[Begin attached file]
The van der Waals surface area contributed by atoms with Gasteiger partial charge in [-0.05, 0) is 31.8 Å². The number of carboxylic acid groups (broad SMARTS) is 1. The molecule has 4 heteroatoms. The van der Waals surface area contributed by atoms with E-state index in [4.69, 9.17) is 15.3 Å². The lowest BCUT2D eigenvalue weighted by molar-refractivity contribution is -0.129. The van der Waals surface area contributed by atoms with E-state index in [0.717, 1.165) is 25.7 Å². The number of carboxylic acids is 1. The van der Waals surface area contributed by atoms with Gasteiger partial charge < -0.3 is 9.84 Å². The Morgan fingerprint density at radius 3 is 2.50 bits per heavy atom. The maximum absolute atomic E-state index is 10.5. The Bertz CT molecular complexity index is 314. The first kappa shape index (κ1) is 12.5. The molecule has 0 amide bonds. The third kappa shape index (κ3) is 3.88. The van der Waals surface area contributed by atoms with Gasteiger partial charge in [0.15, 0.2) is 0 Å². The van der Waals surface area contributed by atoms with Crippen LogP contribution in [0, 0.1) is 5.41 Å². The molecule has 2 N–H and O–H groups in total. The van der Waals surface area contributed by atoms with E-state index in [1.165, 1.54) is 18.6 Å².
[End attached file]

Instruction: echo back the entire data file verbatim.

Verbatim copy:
The van der Waals surface area contributed by atoms with Gasteiger partial charge in [-0.05, 0) is 31.8 Å². The number of carboxylic acid groups (broad SMARTS) is 1. The molecule has 4 heteroatoms. The van der Waals surface area contributed by atoms with E-state index in [4.69, 9.17) is 15.3 Å². The lowest BCUT2D eigenvalue weighted by molar-refractivity contribution is -0.129. The van der Waals surface area contributed by atoms with E-state index in [0.717, 1.165) is 25.7 Å². The number of carboxylic acids is 1. The van der Waals surface area contributed by atoms with Gasteiger partial charge < -0.3 is 9.84 Å². The Morgan fingerprint density at radius 3 is 2.50 bits per heavy atom. The maximum absolute atomic E-state index is 10.5. The Bertz CT molecular complexity index is 314. The first kappa shape index (κ1) is 12.5. The molecule has 0 amide bonds. The third kappa shape index (κ3) is 3.88. The van der Waals surface area contributed by atoms with Gasteiger partial charge in [0.15, 0.2) is 0 Å². The van der Waals surface area contributed by atoms with Crippen LogP contribution in [0, 0.1) is 5.41 Å². The molecule has 2 N–H and O–H groups in total. The van der Waals surface area contributed by atoms with E-state index in [1.165, 1.54) is 18.6 Å².